Nomadic inhibition of attention and motor responses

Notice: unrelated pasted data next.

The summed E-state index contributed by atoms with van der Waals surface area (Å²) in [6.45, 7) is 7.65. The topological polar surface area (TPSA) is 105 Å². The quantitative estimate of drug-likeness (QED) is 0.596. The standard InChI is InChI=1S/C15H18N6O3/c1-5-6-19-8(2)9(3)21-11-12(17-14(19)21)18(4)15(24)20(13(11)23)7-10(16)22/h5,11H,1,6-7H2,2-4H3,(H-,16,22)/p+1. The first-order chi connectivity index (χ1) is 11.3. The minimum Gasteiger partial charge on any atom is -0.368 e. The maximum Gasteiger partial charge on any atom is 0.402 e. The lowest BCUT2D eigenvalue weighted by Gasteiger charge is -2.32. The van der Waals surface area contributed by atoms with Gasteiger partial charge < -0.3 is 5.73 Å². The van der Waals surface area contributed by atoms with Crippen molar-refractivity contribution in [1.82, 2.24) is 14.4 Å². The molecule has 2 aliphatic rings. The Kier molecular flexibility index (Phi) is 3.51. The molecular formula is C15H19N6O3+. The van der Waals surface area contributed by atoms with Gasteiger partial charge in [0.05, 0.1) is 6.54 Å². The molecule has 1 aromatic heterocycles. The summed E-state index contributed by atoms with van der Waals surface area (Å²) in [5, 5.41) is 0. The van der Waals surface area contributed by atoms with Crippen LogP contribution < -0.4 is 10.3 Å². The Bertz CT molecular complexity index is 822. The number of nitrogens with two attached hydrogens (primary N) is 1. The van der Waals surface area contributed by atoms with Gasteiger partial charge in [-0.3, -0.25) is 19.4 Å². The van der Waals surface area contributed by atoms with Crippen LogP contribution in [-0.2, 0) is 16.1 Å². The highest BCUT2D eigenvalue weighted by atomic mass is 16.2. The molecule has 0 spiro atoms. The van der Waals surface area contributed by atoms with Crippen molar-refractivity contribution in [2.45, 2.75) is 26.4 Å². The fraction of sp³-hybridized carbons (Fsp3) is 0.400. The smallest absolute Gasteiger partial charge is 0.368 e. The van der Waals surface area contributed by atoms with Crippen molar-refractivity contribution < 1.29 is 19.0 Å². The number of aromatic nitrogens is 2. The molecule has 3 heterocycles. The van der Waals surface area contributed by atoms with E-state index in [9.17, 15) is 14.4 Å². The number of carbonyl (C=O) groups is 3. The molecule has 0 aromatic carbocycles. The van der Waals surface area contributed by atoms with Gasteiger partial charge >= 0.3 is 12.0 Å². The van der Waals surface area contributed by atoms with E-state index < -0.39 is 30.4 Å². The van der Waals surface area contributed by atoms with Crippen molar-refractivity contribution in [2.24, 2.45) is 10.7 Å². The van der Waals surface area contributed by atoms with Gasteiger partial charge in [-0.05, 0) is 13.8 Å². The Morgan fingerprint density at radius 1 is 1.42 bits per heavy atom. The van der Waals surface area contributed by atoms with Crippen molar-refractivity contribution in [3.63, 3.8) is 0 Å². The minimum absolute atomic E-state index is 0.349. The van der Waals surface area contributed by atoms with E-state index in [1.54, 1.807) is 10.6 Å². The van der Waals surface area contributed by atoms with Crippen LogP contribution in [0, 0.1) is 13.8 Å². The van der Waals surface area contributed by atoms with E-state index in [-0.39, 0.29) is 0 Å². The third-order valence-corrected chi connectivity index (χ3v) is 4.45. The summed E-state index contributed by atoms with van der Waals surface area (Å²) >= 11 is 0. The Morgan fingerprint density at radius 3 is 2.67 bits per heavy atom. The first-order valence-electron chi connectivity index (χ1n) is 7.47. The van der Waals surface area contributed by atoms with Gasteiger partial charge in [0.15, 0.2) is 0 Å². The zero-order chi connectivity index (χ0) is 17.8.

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Klein and MacInnes [Klein, R. M., & MacInnes, W. J. (1999). Inhibition of return is a foraging facilitator in visual search. Psychological Science, 10, 346-352] posited that the function of a phenomenon known as the inhibition of return (IOR) [Posner, M. I., & Cohen, Y. (1984). Components of visual orienting. In H. Bouma, & D. G. Bouwhuis (Eds.), Attention and performance X: Control of language processes (pp. 531-554). Hillsdale, NJ: Erlbaum] is to facilitate the foraging of food and objects in the environment. Once a target object has been identified either the location of that target in space or a movement to that target is inhibited in order to allow the performer to shift his/her attention to something new. Interestingly, in the majority of IOR studies, participants begin their search from a central home position. This research examined IOR in a nomadic target-target paradigm in which the home position randomly appeared at one of three target locations and attentional shifts/movements progressed to other locations. In Experiment 1, participants executed simple manual button presses in response to the sequential presentation of a home position and then two target stimuli. In Experiment 2, participants made manual-aiming movements in response to the same type of presentation. Results obtained from both experiments implicate perceptual-motor mechanisms over and above the inhibition of a specific target location or response. Inhibitory effects appear to be associated with both perceptual and motor processes, and depend not only on the temporal and spatial relations between potential targets, but also on the actions required to detect or engage the targets.
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